I had the earpiece in for a couple of hours at a time, and while at the end it was a relief to take it out, it never felt like too much of a burden thanks to its lightweight design and the way it didn't impinge on my face.
Jawbone Era: Audio Quality
Jawbone claim that despite the size reduction, it has boosted the audio performance of its Bluetooth headset. I found volume and overall sound quality to be excellent when you consider the size of the headset, but in crowded conditions I struggled to hear people on the other end of the phone.
People I spoke to had similar experiences.
When I was indoors in a quiet location, audio quality was great, but if I was outside in a crowded location, the company's patented Noise Assassin 4.0 technology didn't manage to do what it claimed, with conversations sounding muffled on the other end of the line, and lots of ambient noise still coming through.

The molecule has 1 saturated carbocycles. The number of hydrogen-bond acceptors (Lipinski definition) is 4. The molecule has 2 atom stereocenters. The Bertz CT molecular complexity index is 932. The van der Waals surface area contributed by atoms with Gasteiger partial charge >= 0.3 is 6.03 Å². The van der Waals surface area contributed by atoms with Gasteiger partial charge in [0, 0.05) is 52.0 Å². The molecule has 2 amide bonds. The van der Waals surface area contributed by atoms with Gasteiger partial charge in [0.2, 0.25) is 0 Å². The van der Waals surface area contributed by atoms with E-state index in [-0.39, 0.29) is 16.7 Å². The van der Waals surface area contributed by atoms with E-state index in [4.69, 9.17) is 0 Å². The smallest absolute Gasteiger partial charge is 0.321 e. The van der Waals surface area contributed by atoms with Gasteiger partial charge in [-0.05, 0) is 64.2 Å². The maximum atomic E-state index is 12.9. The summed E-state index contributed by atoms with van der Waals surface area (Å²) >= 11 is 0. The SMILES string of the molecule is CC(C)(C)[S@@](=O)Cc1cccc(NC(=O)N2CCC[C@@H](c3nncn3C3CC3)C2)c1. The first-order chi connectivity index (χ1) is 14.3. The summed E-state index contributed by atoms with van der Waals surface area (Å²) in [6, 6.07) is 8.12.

Jawbone also says that despite it essentially being a mono headset, many of their users listen to music or podcasts on these headsets. One situation this happens a lot is when riding a bike, the company says, as riders like to be able to listen to music as well as being able to hear any approaching traffic.
While I didn't get to try the headset while cycling, I found that if I was in a windy location or a crowded Tube carriage, the music I was trying to listen to was effectively silenced.
Jawbone Era: Performance
The Era connects easily and quickly with your smartphone giving you instant hands free control over incoming calls. A voice in your ear will tell you who's calling (or the number if it's not stored in your contacts) and a tap of the button on the back of the headset will let you answer.
A double tap will let you redial and a triple tap plays or pauses your music. A long press of the button let you control your smartphone with your voice (more below). This can all be controlled using an Android or iOS app which also lets you download new voices for its system.
In these respects the headset works exactly as you would expect.
Jawbone promises 10 hours of battery time, but should you want to use the device for listening to podcasts or music, then this will deplete radially.